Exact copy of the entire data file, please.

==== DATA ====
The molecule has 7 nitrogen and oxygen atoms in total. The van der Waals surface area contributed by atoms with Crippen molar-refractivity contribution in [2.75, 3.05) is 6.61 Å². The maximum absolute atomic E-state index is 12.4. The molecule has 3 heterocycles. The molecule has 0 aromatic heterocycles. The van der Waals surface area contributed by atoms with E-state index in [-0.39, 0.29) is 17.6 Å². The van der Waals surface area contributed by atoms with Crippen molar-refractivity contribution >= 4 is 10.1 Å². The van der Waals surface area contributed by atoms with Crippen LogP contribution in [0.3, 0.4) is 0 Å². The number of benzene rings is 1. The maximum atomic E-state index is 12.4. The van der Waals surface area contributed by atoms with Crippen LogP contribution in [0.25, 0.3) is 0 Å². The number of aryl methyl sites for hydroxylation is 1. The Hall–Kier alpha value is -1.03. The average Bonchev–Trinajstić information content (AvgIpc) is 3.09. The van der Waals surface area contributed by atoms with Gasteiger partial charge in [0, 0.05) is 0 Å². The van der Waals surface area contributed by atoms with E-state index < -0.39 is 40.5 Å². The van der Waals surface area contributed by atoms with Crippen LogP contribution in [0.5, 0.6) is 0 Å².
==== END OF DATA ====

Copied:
The molecule has 7 nitrogen and oxygen atoms in total. The van der Waals surface area contributed by atoms with Crippen molar-refractivity contribution in [2.75, 3.05) is 6.61 Å². The maximum absolute atomic E-state index is 12.4. The molecule has 3 heterocycles. The molecule has 0 aromatic heterocycles. The van der Waals surface area contributed by atoms with E-state index in [-0.39, 0.29) is 17.6 Å². The van der Waals surface area contributed by atoms with Crippen molar-refractivity contribution >= 4 is 10.1 Å². The van der Waals surface area contributed by atoms with Crippen LogP contribution in [0.3, 0.4) is 0 Å². The number of benzene rings is 1. The maximum atomic E-state index is 12.4. The van der Waals surface area contributed by atoms with Crippen LogP contribution in [0.25, 0.3) is 0 Å². The number of aryl methyl sites for hydroxylation is 1. The Hall–Kier alpha value is -1.03. The average Bonchev–Trinajstić information content (AvgIpc) is 3.09. The van der Waals surface area contributed by atoms with Gasteiger partial charge in [0, 0.05) is 0 Å². The van der Waals surface area contributed by atoms with E-state index < -0.39 is 40.5 Å². The van der Waals surface area contributed by atoms with Crippen LogP contribution in [0.5, 0.6) is 0 Å².